In other words, it seems that 100 IUs/day should be the upper limit of your alpha-tocopherol supplementation. If you recall, the SELECT trial used 400 ius.

Further data showing synthetic alpha-tocopherol is bad

These observations have been validated again and again:

In 2005, a meta-analysis of 19 vitamin E studies conducted between 1993 and 2004 was published in Annals of Internal Medicine. The authors concluded that people who take daily doses of 400 iu’s or more of “Vitamin E” have a 10% increased risk of death compared to people who take small doses or no “Vitamin E”.  But which type of E was used in those trials? In his rebuttal to the Annals article, Dr Mark Houston pointed out that the Vitamin E used in Miller’s meta-Analysis was entirely alpha-tocopherol, and mostly synthetic d,l-alpha tocopherol:

None of the 19 studies in Miller’s review included any of the other seven forms of vitamin E, and, in fact, most of them used synthetic d,l-alpha tocopherol.17

Yet researchers have nevertheless been fixated on re-testing the same point: even after that 2005 meta-analysis, another “negative” vitamin E study was published in JAMA on Nov 9, 2008– yet again using high-dose synthetic d, l-alpha tocopherol.18

And so when the SELECT study came out, it was roughly the 21st  trial of high-dose synthetic, dl-alpha tocopherol with a negative outcome. It’s fair to say that we don’t need any more research on that issue. Do yourselves a favor:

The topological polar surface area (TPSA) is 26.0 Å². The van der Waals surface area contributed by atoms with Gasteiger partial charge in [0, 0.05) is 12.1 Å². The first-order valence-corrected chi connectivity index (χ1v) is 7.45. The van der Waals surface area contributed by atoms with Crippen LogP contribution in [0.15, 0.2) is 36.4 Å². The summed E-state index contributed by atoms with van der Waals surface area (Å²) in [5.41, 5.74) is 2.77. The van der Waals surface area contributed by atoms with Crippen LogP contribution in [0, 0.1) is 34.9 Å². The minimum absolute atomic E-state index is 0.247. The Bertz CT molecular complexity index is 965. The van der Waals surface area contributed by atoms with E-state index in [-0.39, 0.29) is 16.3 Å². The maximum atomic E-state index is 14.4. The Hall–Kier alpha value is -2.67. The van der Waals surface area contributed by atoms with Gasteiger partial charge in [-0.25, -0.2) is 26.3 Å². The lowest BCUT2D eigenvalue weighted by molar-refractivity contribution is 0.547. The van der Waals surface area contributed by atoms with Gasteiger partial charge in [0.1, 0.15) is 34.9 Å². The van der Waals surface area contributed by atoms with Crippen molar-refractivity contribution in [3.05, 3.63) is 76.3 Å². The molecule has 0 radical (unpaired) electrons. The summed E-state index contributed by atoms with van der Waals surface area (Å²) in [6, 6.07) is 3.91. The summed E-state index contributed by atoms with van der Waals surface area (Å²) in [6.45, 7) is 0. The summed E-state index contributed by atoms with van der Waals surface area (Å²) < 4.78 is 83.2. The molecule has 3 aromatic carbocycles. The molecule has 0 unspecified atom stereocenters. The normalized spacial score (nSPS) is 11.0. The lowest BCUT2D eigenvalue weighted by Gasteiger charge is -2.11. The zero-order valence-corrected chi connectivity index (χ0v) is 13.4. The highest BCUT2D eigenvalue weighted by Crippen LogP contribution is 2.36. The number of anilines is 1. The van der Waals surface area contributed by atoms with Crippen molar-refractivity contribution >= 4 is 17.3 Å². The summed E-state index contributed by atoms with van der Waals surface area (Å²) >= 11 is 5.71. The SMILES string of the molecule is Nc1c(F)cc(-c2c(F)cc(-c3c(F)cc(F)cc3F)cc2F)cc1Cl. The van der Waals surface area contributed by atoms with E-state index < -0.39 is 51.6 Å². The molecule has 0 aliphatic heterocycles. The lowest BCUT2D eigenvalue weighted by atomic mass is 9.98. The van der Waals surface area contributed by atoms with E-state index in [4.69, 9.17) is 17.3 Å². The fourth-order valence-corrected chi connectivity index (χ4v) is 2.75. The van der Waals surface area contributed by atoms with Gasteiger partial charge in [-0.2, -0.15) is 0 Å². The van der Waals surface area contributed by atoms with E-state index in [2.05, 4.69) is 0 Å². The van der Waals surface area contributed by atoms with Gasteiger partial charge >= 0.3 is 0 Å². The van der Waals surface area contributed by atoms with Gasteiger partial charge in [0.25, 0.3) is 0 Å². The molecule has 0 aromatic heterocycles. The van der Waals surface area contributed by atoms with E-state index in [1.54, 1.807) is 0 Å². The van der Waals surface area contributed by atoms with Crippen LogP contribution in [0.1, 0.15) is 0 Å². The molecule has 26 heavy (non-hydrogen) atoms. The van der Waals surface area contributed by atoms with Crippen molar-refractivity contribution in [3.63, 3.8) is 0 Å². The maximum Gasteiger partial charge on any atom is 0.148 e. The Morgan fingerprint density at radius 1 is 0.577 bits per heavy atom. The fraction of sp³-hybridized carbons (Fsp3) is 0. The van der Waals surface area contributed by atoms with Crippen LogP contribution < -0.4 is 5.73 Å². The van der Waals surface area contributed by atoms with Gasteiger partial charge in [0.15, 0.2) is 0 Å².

• Do not use multivitamins that include synthetic (d,l) alpha-tocopherol,
  • If you use natural alpha-tocopherol, do not exceed 100iu’s per day, because it will lower your absorption of the more helpful forms of vitamin E: gamma tocopherol and the tocotrienols.
  • Curos Essential uses only Tocotrienols, as “delta Gold,” a specialized form that contains mostly delta-tocotrienols. We get into further detail about tocotrienols below.

Why Gamma- and Delta-Tocotrienols are the Best Forms of Vitamin E

To understand why we chose delta-tocotrienols for Curos Essential, we need to discuss the concept of apoptosis.

Apoptosis is the death of cells that occurs as a normal and controlled part of your growth or development. In the average human adult, around 60 billion cells die every day – that’s normal. When cells aren’t needed any more, or when they become unhealthy, our bodies get rid of them efficiently, so that they cannot cause disease. Apoptosis cannot stop once it has begun, so the process is tightly controlled by cell signaling.